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The Forum > Article Comments > The moral debate of our time > Comments

The moral debate of our time : Comments

By James Fairbairn, published 23/8/2010

The cost to fight climate change is vast, meanwhile, man is ignoring the very real environmental destruction inflicted on our ecosystem.

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On the four points made - wrong, wrong, misleading, irrelevant.

Yes, CO2 is a greenhouse gas, but it changes in response to temperature and amplifies changes. It is not responsible for triggering the warming.

Just wrong. The steady rise of CO2 content from around 270 ppm to around 390 is directly measured and well documented. This is the most egregious error discredits the source. Who knows why Science Daily said that, but it's quite wrong.

True the science is not completely settled, but we can't wait until it is - see next point. So in the meantime we have to rely on judgement, and the collective judgement of climate scientists is that we are causing the problem and need to reduce our emissions. The recent Australian Academy of Science report recounts DIRECT evidence that our emissions are causing the warming. Get informed.

Yes there have been big shifts in climate in the past. If we were living a hunter-gatherer lifestyle we might adapt, although it's not so easy to walk into someone else's territory. In other words there would have been "wars" and not everyone would have survived those changes. These days we have a fragile industrial civilisation with much of our population and infrastructure within a few meters of sea level, and with critical food production at the mercy of even small shifts in climate. You think there won't be pain and death as the change comes on? You think the pain and death have not already started?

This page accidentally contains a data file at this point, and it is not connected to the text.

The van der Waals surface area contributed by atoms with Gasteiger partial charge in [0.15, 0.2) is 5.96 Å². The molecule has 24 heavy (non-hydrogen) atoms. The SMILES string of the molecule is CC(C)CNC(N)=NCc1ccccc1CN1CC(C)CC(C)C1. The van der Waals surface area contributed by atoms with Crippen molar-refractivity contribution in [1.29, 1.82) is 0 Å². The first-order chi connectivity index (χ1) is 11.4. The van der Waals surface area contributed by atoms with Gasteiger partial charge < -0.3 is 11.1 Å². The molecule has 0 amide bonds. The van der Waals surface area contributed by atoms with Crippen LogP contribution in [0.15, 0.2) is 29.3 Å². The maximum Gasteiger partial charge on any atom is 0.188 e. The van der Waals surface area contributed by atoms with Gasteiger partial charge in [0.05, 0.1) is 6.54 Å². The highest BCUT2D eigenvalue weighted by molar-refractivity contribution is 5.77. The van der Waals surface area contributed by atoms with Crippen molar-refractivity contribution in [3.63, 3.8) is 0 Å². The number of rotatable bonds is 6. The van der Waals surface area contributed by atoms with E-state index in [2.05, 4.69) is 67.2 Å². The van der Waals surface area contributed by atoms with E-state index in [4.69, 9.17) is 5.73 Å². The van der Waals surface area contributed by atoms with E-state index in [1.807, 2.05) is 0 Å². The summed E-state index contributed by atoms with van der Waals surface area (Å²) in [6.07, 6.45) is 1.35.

Posted by Geoff Davies, Monday, 23 August 2010 10:28:20 AM
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Thanks, good article

I'm fascinated by people who want to "change the climate", I never hear what they want to change it to - or what would happen if we screw it up.

It may be that if we try to control, stop or reverse a huge natural system like climate, we could screw it up. We certainly do not understand climate, not do we understand weather - we understand a lot about observing it - but not predicting what will, not might, happen

Sure, we've affected the climate, unintentionally with our progress, but that doesn't mean we can reverse, stop or control it.

Personally I believe that the people who most fervently want to "do something" are more driven by the finger wagging syndrome and by insisting someone else actually do the doing, than anything else. They actually want "something done" than to do something themselves, beyond harassing and waving hysterically that to do something is better than doing nothing.

Doing something stupid is not better than doing nothing. Trying to change something we do not understand is stupid.

If you can predict the future, how come you don't know EXACTLY what it will be like in 50, 100 years? (If you can predict the future, who will form government in Australia?) Anyone who claims they can predict the future is a fool. Fools have tried to predict the future for our entire existence.

Taxing people and redistributing wealth is a totally different matter to paying lots of money to change the climate - however, both are magnificent follies, which in the end, will achieve nothing.
Posted by Amicus, Monday, 23 August 2010 11:12:53 AM